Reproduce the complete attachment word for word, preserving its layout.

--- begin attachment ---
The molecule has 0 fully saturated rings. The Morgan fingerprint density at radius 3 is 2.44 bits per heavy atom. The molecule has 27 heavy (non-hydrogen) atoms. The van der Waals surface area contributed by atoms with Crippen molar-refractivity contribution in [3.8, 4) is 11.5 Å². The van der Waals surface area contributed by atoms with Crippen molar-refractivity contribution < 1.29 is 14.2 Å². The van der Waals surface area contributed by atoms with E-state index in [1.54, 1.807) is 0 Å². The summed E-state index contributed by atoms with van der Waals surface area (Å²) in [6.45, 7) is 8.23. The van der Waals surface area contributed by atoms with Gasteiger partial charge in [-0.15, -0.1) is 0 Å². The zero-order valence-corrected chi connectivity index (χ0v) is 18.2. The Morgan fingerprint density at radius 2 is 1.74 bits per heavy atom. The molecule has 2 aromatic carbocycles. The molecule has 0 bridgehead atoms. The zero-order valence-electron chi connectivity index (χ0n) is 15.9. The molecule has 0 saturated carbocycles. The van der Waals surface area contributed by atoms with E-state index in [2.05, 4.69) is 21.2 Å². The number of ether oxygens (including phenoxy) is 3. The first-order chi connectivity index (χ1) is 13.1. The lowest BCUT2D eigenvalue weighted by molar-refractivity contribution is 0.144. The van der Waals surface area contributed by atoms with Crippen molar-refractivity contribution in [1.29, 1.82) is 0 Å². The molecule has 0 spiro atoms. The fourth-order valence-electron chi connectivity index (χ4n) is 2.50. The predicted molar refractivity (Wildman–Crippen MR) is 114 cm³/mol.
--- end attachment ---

The molecule has 0 fully saturated rings. The Morgan fingerprint density at radius 3 is 2.44 bits per heavy atom. The molecule has 27 heavy (non-hydrogen) atoms. The van der Waals surface area contributed by atoms with Crippen molar-refractivity contribution in [3.8, 4) is 11.5 Å². The van der Waals surface area contributed by atoms with Crippen molar-refractivity contribution < 1.29 is 14.2 Å². The van der Waals surface area contributed by atoms with E-state index in [1.54, 1.807) is 0 Å². The summed E-state index contributed by atoms with van der Waals surface area (Å²) in [6.45, 7) is 8.23. The van der Waals surface area contributed by atoms with Gasteiger partial charge in [-0.15, -0.1) is 0 Å². The zero-order valence-corrected chi connectivity index (χ0v) is 18.2. The Morgan fingerprint density at radius 2 is 1.74 bits per heavy atom. The molecule has 2 aromatic carbocycles. The molecule has 0 bridgehead atoms. The zero-order valence-electron chi connectivity index (χ0n) is 15.9. The molecule has 0 saturated carbocycles. The van der Waals surface area contributed by atoms with E-state index in [2.05, 4.69) is 21.2 Å². The number of ether oxygens (including phenoxy) is 3. The first-order chi connectivity index (χ1) is 13.1. The lowest BCUT2D eigenvalue weighted by molar-refractivity contribution is 0.144. The van der Waals surface area contributed by atoms with Crippen molar-refractivity contribution in [1.29, 1.82) is 0 Å². The molecule has 0 spiro atoms. The fourth-order valence-electron chi connectivity index (χ4n) is 2.50. The predicted molar refractivity (Wildman–Crippen MR) is 114 cm³/mol.